Where Are All the Female Apprentices?

Back in 1980, Marie Beegan was conscious that she was the first female bus mechanic in Córas Iompair Éireann (CIÉ). But she didn’t expect to be the last.

She hadn’t been interested in the careers presented to her at her all-girls school in Greenhills, in nursing or teaching or the civil service.

“There were a couple of the lads on the road I grew up in, that were going on to become mechanics, and I thought that sounds like fun,” she says, a small lady with a light-brown bob.

The more her teachers hinted she should pick something else, something more “suitable” for women, the less she was inclined to do so.

“Because people were saying, no don’t go that way, I thought well definitely I’m going to prove them wrong,” she says.

She explored her options. The army or the Gardai, perhaps. But settled on becoming a bus mechanic.

Her father encouraged her. Her uncle dissuaded her. She and another girl, who also wanted to do an apprenticeship, tracked down the application forms themselves.

Thirty-seven years on, Beegan was surprised to hear recently that she is still the only female who has ever qualified as a heavy-vehicle motor mechanic within CIÉ, which encompasses Bus Éireann and Dublin Bus.

There are 11,000 craft apprentices in Ireland right now but just 29 of those are women, says Nikki Gallagher, communications officer at the further-education agency Solas. That’s an average of just seven in each year.

Gallagher has set herself a mission to find out why some jobs are still seen as “men’s work” and to ensure that young women are not missing out.

“Men’s Work”

Gender stereotypes still prevail when it comes to some careers, says Jennifer Byrne is a cabinet-maker by trade and a lecturer at Dublin Institute of Technology.

She recently challenged a class of apprentices to solve a riddle. It goes like this: Gardai get a tip-off that a guy named John has murdered someone and is in a nearby house. They head there, and find inside a mechanic, a truck driver, a carpenter and a fireman.

Straight-away they arrest the fireman. But how, the riddle goes could they have known that the fireman was the murderer?

“I was getting all sorts of answers,” says Byrne. “The firemen had his name on his jacket, or there was blood on him.”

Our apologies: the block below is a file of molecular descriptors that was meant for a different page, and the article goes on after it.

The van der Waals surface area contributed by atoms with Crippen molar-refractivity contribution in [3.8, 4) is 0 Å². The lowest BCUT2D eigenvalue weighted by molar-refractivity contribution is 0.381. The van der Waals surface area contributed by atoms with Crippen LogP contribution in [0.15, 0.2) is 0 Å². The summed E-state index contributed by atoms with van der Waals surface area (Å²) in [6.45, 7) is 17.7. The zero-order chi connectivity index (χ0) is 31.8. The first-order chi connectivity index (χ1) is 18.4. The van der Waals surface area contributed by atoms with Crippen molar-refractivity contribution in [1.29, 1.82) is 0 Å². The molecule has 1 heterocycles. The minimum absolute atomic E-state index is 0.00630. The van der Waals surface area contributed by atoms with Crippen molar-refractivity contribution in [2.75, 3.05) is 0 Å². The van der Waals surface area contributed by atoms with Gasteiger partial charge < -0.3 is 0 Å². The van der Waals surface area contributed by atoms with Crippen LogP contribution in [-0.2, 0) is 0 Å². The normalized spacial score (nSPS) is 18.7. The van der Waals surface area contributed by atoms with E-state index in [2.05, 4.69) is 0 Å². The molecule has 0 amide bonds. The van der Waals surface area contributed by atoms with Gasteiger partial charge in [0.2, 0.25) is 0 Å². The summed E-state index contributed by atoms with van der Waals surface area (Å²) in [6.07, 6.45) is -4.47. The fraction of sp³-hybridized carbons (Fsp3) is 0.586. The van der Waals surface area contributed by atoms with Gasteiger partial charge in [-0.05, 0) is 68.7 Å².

No-one, including one female apprentice, guessed that the truck driver, mechanic and carpenter were all women, she says.

Byrne says she was actively discouraged from pursuing a trade but not because of her gender. “They said, ‘No, you are an honours student, you are not doing an apprenticeship,’ ” she says.

She researched herself how to become a furniture maker, and at first applied to be a be a carpenter. Her interviewers had to explain that it was a cabinet-making apprenticeship she was after. “I had no career guidance whatsoever,” she says.

Others say similar. “Never did a guidance councillor talk to me about apprenticeships… schools now are literally college, college, college,” says Jessica Tallon, a third-year apprentice in wood manufacturing and finishing.

She excelled in woodwork and construction studies, but she started two college courses before finding the apprenticeship, she says.

If she had been male, perhaps it might have been mentioned – but regardless of gender, there was no focus on apprenticeships in her school, she says.

Reasons

The UN Committee on the Elimination of Discrimination against Women reported on Ireland earlier this year and referenced the issue of gender balance in trades, says Gallagher of Solas.

“We believe that everyone should consider their interests and aptitudes, we are not saying don’t go to college but look at all the options and pick the one you want,” she says.

Solas has recently done market research to find out why more women don’t enter trades. They talked to young women who had recently left school, and to parents, guidance counsellors and employers, says Gallagher.

Most said that they would recommend an apprenticeship to a female friend or relative. But girls themselves and guidance counsellors had little awareness of apprenticeship as an option, she says.

“They didn’t think it was for girls, they weren’t across it and they didn’t have the information,” says Gallagher.

Parents were not seen as a barrier; they just want a positive career path for their children and a job at the end of it, she says.

Moving Forward

Solas has started to try to spread the word about apprenticeships among everybody, and also among women.

It has set up a website with information for employers, would-be apprentices and advice professionals. It’s working to make sure guidance councillors have information on apprenticeships, and that girls who want are taught the relevant subjects.

Some employers, like the Electricity Supply Board and the Construction Industry Federation, are encouraging more women to apply, says Gallagher.

Beegan says that, even in the early 1980s, she doesn’t think employers were an obstacle to women entering trades. There were no major problems being accepted as a tradesperson, she says.

Back at the Dublin Bus centre on Constitution Hill, behind a large desk, Marie Beegan now  works as the training manager. So she, too, is trying to increase recruitment of female bus drivers.

They have 95 women employed as drivers, just 3.7 percent of all those behind the wheel, says Carol Donohue, communications officer at Dublin Bus. Over the last couple of years they hosted open days aimed at women.

They recruited 27 female drivers through this. Last year, they had their first ever all-female class of drivers. “We are trying everything,” says Beegan.

Says Gallagher of Solas: employers should aim to “hire the best candidate and fish in the widest pool – which is men and women”.

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